The Inquisitor-General Becomes the Pope of Rome


There was much talk, especially from within Third World countries in Africa and Latin America, that the next pope could be, or at least should be, from the Third World, perhaps even a black African.  But this was always a very remote possibility.  In the first place, very few cardinals hail from Africa.  And in the second place, even though the Roman Catholic religion is experiencing huge growth in the Third World, whereas it is shedding members in the First World, it would have been a giant step for the Italian-dominated College of Cardinals to elect a black African as pope.  As South African Roman Catholic archbishop, Buti Tlhagate, commented, the cardinals fear that if an African is elected, “paganism might come through the back door” (The Witness, April 15, 2005).  Besides, they doubtless figured that Romanism will continue to grow in Africa anyway, whereas they need a European pope to help consolidate Papal power in Europe and somehow boost numbers there, the home of the Papacy.

But if they have miscalculated, at least they have the satisfaction of knowing that it won’t be too long before Ratzinger passes on, and then they can still elect an African pope if they feel it is essential.

The number one African contender for the papal throne was the cardinal from Nigeria, Francis Arinze.  Certainly a very powerful figure in the Vatican these days, it was obviously not deemed the right moment for him to be elected.  In his favour was that he is a doctrinal conservative, allowing changes to the way Romanists worship (for example, with African drums, dancing, etc.), but no changes in Roman doctrine.  He is staunchly conservative on such matters as abortion, homosexuality, etc.

Yet even though an African was not chosen this time, with the phenomenal growth of Roman Catholicism in Africa the chances of an African being elected at some point in the near future are growing.  Even Ratzinger himself, in fact, is on record as having said that choosing an African to be pope would “be a positive sign for the whole of Christendom” (The Witness, April 2, 2005).  This seems to indicate that the new pope will continue to woo the Third World, as his predecessor had done, knowing as he does that over two-thirds of the world’s Roman Catholics are now estimated to come from the “global south.”


It is most instructive to look at the lives of some of the other popes who were named “Benedict” in history.  After all, when a newly-elected pope chooses, as his new name, the name which many other men before him had used, it indicates his desire to show his continuity with them.  Often, indeed, he chooses one based on his own personal “heroes”, men in “Church” history whom he admires.  Ratzinger has chosen the name of Benedict XVI.  What can we learn of some of the other Benedicts who were popes?  It will tell us a lot about Ratzinger himself.  Here are just a few details, about just a few of them:

Benedict V, who died in 966 AD, was deposed as a usurper.  He fled Rome after dishonouring a young girl, taking with him the entire treasury of St Peter’s; and then he returned to Rome when the money ran out and caused more havoc!  Gerbert, an ecclesiastical historian, called this Benedict “the most iniquitous of all the monsters of ungodliness”.  He was eventually murdered by the jealous husband of  his lover, and his corpse, with a hundred dagger wounds in it, was dragged through the streets and thrown into a cesspool.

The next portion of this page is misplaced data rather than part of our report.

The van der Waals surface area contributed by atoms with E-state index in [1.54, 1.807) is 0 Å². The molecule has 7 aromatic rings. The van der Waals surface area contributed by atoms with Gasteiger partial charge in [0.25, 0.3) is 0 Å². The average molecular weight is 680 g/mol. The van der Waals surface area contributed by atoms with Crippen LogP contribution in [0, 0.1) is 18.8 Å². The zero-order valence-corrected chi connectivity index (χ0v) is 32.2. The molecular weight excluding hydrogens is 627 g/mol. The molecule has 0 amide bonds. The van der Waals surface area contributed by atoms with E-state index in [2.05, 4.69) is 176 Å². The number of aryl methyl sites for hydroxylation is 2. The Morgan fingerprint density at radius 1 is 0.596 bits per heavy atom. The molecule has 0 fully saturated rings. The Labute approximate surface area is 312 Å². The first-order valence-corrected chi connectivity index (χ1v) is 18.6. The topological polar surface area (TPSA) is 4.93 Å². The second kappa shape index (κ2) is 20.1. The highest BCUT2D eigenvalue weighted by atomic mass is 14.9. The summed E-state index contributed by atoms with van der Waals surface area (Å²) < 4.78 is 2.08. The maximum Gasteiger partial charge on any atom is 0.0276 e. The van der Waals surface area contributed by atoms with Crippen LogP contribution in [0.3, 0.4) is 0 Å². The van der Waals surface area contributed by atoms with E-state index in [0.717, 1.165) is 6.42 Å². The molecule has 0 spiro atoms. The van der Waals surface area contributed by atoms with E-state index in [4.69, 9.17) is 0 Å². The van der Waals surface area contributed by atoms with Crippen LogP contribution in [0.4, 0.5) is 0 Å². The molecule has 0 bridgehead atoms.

Benedict VII died in the very act of adultery, also murdered by the husband of the pope’s lover.

Benedict IX (1021-1054 AD), known as the boy-pope, was only eleven years old when he was elected to that position!  Yet one chronicler stated that by the time he was fourteen he had surpassed his predecessors in profligacy and extravagance.  He was a man who engaged in continuous immorality. He was described by the English Roman Catholic historian, Philip Hughes, as “a precocious little blackguard.”  Others have referred to him as “one of the worst monsters ever to sit upon the papal throne.”  Peter Damian, one of Rome’s “saints”, said of this pope, “That wretch, from the beginning of his pontificate to the end of his life, feasted on immorality.”  Still another wrote of him, “A demon from hell in the disguise of a priest has occupied the Chair of Peter.”  He was the only pope to actually be deposed three times by his opponents.  After returning to Rome after his first ejection, some nobles tried to kill him.  He had to leave Rome again, but the emperor’s army brought him back.  He was again driven out for plunder, murder and oppression, and the Romans chose Sylvester III to be pope in his place.  But his family restored him after fifty days.  In the year 1045 this pope actually asked to be deposed from the papal throne, so that he could marry his cousin, an Italian princess.  He sold the position of pope to the man who succeeded him, Johannes Gratianus, and abdicated in 1045 to the joy of the populace.

Benedict XIII was declared to be a heretic and schismatic by a Roman Catholic council itself.  He was pope at a time when two other men were made popes as well, so that there were actually three popes all at once.

Benedict XIV decided that if a child was baptized against his parents’ wishes, and even if baptized contrary to canon law procedures, he was a “Christian” (i.e. Papist) and had to live as one; and if he failed to live as one, he was a heretic, and thus deserving of the “Church’s” terrible punishment for heretics.